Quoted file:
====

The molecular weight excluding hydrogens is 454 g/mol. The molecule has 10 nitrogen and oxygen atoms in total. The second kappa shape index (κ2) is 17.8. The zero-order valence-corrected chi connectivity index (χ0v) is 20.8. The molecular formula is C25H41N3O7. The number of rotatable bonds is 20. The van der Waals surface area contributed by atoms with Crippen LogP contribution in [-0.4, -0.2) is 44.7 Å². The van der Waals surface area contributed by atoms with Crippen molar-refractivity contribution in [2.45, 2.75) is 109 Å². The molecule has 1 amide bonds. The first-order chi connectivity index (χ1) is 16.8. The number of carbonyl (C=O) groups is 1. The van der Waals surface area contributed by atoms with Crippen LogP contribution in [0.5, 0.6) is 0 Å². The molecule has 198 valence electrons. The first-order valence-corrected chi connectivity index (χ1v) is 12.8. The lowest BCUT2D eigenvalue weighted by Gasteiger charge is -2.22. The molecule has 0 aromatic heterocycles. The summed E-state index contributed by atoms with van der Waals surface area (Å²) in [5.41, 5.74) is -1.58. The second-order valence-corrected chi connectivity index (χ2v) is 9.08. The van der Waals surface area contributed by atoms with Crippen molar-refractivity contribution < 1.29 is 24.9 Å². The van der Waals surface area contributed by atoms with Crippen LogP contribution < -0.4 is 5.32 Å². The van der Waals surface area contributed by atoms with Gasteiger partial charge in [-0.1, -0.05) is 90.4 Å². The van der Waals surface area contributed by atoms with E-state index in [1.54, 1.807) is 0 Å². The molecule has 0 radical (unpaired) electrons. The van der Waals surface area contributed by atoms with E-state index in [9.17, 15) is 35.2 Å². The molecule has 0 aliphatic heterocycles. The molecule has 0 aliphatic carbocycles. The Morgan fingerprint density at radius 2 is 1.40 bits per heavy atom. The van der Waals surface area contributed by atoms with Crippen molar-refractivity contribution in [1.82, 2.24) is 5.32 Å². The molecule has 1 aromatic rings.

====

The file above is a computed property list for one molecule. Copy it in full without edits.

The molecular weight excluding hydrogens is 454 g/mol. The molecule has 10 nitrogen and oxygen atoms in total. The second kappa shape index (κ2) is 17.8. The zero-order valence-corrected chi connectivity index (χ0v) is 20.8. The molecular formula is C25H41N3O7. The number of rotatable bonds is 20. The van der Waals surface area contributed by atoms with Crippen LogP contribution in [-0.4, -0.2) is 44.7 Å². The van der Waals surface area contributed by atoms with Crippen molar-refractivity contribution in [2.45, 2.75) is 109 Å². The molecule has 1 amide bonds. The first-order chi connectivity index (χ1) is 16.8. The number of carbonyl (C=O) groups is 1. The van der Waals surface area contributed by atoms with Crippen LogP contribution in [0.5, 0.6) is 0 Å². The molecule has 198 valence electrons. The first-order valence-corrected chi connectivity index (χ1v) is 12.8. The lowest BCUT2D eigenvalue weighted by Gasteiger charge is -2.22. The molecule has 0 aromatic heterocycles. The summed E-state index contributed by atoms with van der Waals surface area (Å²) in [5.41, 5.74) is -1.58. The second-order valence-corrected chi connectivity index (χ2v) is 9.08. The van der Waals surface area contributed by atoms with Crippen molar-refractivity contribution < 1.29 is 24.9 Å². The van der Waals surface area contributed by atoms with Crippen LogP contribution < -0.4 is 5.32 Å². The van der Waals surface area contributed by atoms with Gasteiger partial charge in [-0.1, -0.05) is 90.4 Å². The van der Waals surface area contributed by atoms with E-state index in [1.54, 1.807) is 0 Å². The molecule has 0 radical (unpaired) electrons. The van der Waals surface area contributed by atoms with E-state index in [9.17, 15) is 35.2 Å². The molecule has 0 aliphatic heterocycles. The molecule has 0 aliphatic carbocycles. The Morgan fingerprint density at radius 2 is 1.40 bits per heavy atom. The van der Waals surface area contributed by atoms with Crippen molar-refractivity contribution in [1.82, 2.24) is 5.32 Å². The molecule has 1 aromatic rings.